Twenty-two angles on six provinces of North Korea seen by road and rail.
Shoulder Check: Rail traffic at a siding in rural North Hamgyong province. Electrification has been underway on North Korea’s railways since the 1950s, but chronic power shortages in the isolated nation can add hours to even a short journey.
Steel: A man peers out of a coal hopper on the rails north of Hamhung.
Winter Rainbow: Pastel-hued apartments form a border along potato fields in South Pyongan province.
Six Wheel Drive: Villagers ride through the North Korean countryside near the Russian border in North Hamyong province as a coal-fired haze rises from the village behind them.
Concrete Sentinels: An industrial chimneyscape looms over North Korea’s “City of Iron”, the manufacturing centre of Chongjin.
A Perilous Crossing: An ice crust forms over a meandering river in the mountains north of Hamhhung during a December cold snap.
The Arduous March: A man leads his ox along a track through a mountain pass in remote South Hamgyong province.
Timber Wolves: Soldiers walk the length of a freight train in a snowstorm in rural South Hamgyong province.
Rail gang, North Hamyong province.
Townsfolk wait to cross a train line in the remote hinterland near Myŏngch’ŏn in North Hamgyong Province.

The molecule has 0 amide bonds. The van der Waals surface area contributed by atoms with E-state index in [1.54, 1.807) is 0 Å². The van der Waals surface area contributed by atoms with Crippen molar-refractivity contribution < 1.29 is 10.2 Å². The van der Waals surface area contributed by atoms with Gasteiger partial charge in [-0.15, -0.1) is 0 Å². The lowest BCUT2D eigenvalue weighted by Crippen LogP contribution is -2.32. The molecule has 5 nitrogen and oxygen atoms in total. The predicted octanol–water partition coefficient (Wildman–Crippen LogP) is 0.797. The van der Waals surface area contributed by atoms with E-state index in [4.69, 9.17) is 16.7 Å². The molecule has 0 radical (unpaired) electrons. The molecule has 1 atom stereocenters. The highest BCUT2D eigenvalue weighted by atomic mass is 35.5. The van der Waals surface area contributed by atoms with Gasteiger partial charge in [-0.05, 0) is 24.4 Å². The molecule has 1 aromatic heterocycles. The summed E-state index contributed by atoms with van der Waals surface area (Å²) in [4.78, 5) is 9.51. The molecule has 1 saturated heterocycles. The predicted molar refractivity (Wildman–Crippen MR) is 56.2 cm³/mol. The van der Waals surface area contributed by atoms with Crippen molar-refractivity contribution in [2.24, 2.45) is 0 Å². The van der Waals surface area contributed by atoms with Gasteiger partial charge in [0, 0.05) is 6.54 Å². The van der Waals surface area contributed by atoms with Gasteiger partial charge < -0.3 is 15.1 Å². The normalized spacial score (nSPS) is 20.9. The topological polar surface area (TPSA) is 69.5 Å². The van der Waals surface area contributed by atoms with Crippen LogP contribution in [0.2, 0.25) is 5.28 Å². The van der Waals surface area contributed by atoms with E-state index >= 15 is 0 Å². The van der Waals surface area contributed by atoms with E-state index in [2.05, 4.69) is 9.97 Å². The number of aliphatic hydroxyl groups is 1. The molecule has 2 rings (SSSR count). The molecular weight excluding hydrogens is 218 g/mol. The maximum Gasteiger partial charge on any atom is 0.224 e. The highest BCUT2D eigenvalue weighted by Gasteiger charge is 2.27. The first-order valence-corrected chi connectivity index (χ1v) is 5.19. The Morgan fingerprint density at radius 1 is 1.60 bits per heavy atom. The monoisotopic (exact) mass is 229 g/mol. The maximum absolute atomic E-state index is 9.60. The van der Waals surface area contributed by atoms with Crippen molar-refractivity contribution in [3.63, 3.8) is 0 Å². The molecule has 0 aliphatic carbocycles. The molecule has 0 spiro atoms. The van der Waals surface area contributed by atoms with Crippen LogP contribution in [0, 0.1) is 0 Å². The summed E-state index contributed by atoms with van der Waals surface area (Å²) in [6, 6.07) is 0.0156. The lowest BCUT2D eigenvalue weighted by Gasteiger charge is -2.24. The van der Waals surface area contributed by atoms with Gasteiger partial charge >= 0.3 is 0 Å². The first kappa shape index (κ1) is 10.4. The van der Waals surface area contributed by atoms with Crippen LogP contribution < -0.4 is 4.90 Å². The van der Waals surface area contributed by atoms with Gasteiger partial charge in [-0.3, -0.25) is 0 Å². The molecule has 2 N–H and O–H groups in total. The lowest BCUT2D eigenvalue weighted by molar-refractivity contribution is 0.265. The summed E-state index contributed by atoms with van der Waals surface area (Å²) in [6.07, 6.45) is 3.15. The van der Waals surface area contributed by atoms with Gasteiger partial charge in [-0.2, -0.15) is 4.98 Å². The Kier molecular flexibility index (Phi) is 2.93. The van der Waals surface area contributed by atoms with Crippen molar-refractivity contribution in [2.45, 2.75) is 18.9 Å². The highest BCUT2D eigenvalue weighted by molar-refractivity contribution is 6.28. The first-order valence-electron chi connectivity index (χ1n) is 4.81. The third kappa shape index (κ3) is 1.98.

Jangmadang: A black market springs up after dusk on the outskirts of a small town in South Hamgyong province. Though technically illegal, informal commerce has been increasingly tolerated by the North Korean government since the famine of the 1990s.
A winding road under the five points, North Hamgyong province.
Three teenagers cycle past frozen rice paddies in rural North Hamgyong province.
Platformscape, South Hamgyong province.
The Electric Ocean: Electrified fences wall off vast tracts of shoreline in North Hamgyong province near the border with Russia.
Cyclists cut through fields on their morning commute in North Hwanghae Province.
A soldier trails an ox cart against a hillside of apartments in North Hwanghae Province.
Thatched Skyline: Traditional Korean roofs frame a view of Kaesong, an industrial centre in North Hwanghae Province. Formerly part of South Korea after the peninsula was divided along the 38th parallel following World War II, the city changed hands to the North after the end of the Korean War in 1953.
Kaesong, North Hwanghae Province.
Intersection Patriotism: Cyclists ply the empty streets of Kaesong, a strategic light industrial centre near the border with South Korea.
A coal-fired haze obscures the rising skyline of Rajin, a trading hub near the Russian border in the country’s northeast.